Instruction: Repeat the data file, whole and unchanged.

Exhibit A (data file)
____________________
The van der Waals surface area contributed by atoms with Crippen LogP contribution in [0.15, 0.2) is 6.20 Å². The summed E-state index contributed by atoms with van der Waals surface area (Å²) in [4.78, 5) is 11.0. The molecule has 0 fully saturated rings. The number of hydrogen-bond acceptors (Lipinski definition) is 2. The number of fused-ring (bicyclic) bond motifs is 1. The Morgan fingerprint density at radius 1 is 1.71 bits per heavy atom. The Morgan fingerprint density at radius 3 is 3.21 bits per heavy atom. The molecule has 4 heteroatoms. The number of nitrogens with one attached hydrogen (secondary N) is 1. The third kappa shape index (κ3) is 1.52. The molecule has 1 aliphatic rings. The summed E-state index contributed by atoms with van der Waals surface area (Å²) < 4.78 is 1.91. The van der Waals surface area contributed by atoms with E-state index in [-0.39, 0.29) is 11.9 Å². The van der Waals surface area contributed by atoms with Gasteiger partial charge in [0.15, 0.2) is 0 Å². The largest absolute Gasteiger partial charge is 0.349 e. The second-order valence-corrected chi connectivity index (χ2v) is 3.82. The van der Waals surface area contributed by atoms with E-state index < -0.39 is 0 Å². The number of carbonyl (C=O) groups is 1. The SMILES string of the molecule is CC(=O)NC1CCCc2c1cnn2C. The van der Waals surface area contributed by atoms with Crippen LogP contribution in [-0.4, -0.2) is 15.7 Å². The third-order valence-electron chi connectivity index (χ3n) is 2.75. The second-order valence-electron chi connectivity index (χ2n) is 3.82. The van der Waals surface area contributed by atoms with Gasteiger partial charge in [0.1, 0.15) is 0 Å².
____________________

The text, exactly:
The van der Waals surface area contributed by atoms with Crippen LogP contribution in [0.15, 0.2) is 6.20 Å². The summed E-state index contributed by atoms with van der Waals surface area (Å²) in [4.78, 5) is 11.0. The molecule has 0 fully saturated rings. The number of hydrogen-bond acceptors (Lipinski definition) is 2. The number of fused-ring (bicyclic) bond motifs is 1. The Morgan fingerprint density at radius 1 is 1.71 bits per heavy atom. The Morgan fingerprint density at radius 3 is 3.21 bits per heavy atom. The molecule has 4 heteroatoms. The number of nitrogens with one attached hydrogen (secondary N) is 1. The third kappa shape index (κ3) is 1.52. The molecule has 1 aliphatic rings. The summed E-state index contributed by atoms with van der Waals surface area (Å²) < 4.78 is 1.91. The van der Waals surface area contributed by atoms with E-state index in [-0.39, 0.29) is 11.9 Å². The van der Waals surface area contributed by atoms with Gasteiger partial charge in [0.15, 0.2) is 0 Å². The largest absolute Gasteiger partial charge is 0.349 e. The second-order valence-corrected chi connectivity index (χ2v) is 3.82. The van der Waals surface area contributed by atoms with E-state index < -0.39 is 0 Å². The number of carbonyl (C=O) groups is 1. The SMILES string of the molecule is CC(=O)NC1CCCc2c1cnn2C. The van der Waals surface area contributed by atoms with Crippen LogP contribution in [-0.4, -0.2) is 15.7 Å². The third-order valence-electron chi connectivity index (χ3n) is 2.75. The second-order valence-electron chi connectivity index (χ2n) is 3.82. The van der Waals surface area contributed by atoms with Gasteiger partial charge in [0.1, 0.15) is 0 Å².